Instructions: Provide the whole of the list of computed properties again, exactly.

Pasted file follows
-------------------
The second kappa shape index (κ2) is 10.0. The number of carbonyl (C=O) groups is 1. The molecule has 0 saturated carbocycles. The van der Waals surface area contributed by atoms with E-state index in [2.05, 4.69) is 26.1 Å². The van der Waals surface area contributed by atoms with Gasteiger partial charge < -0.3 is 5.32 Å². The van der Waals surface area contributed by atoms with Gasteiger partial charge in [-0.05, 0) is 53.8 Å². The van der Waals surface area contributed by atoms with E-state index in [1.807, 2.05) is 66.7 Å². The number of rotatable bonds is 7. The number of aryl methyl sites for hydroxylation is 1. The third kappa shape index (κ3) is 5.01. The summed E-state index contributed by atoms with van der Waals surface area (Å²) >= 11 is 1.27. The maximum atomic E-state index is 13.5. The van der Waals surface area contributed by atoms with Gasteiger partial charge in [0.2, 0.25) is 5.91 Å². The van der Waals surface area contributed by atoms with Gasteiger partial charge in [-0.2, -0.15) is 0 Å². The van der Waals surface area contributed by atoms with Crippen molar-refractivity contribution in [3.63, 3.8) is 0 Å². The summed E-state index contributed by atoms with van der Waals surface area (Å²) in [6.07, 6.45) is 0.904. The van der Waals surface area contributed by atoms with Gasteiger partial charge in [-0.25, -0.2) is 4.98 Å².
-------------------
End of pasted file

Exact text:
The second kappa shape index (κ2) is 10.0. The number of carbonyl (C=O) groups is 1. The molecule has 0 saturated carbocycles. The van der Waals surface area contributed by atoms with E-state index in [2.05, 4.69) is 26.1 Å². The van der Waals surface area contributed by atoms with Gasteiger partial charge < -0.3 is 5.32 Å². The van der Waals surface area contributed by atoms with Gasteiger partial charge in [-0.05, 0) is 53.8 Å². The van der Waals surface area contributed by atoms with E-state index in [1.807, 2.05) is 66.7 Å². The number of rotatable bonds is 7. The number of aryl methyl sites for hydroxylation is 1. The third kappa shape index (κ3) is 5.01. The summed E-state index contributed by atoms with van der Waals surface area (Å²) >= 11 is 1.27. The maximum atomic E-state index is 13.5. The van der Waals surface area contributed by atoms with Gasteiger partial charge in [0.2, 0.25) is 5.91 Å². The van der Waals surface area contributed by atoms with Gasteiger partial charge in [-0.2, -0.15) is 0 Å². The van der Waals surface area contributed by atoms with Crippen molar-refractivity contribution in [3.63, 3.8) is 0 Å². The summed E-state index contributed by atoms with van der Waals surface area (Å²) in [6.07, 6.45) is 0.904. The van der Waals surface area contributed by atoms with Gasteiger partial charge in [-0.25, -0.2) is 4.98 Å².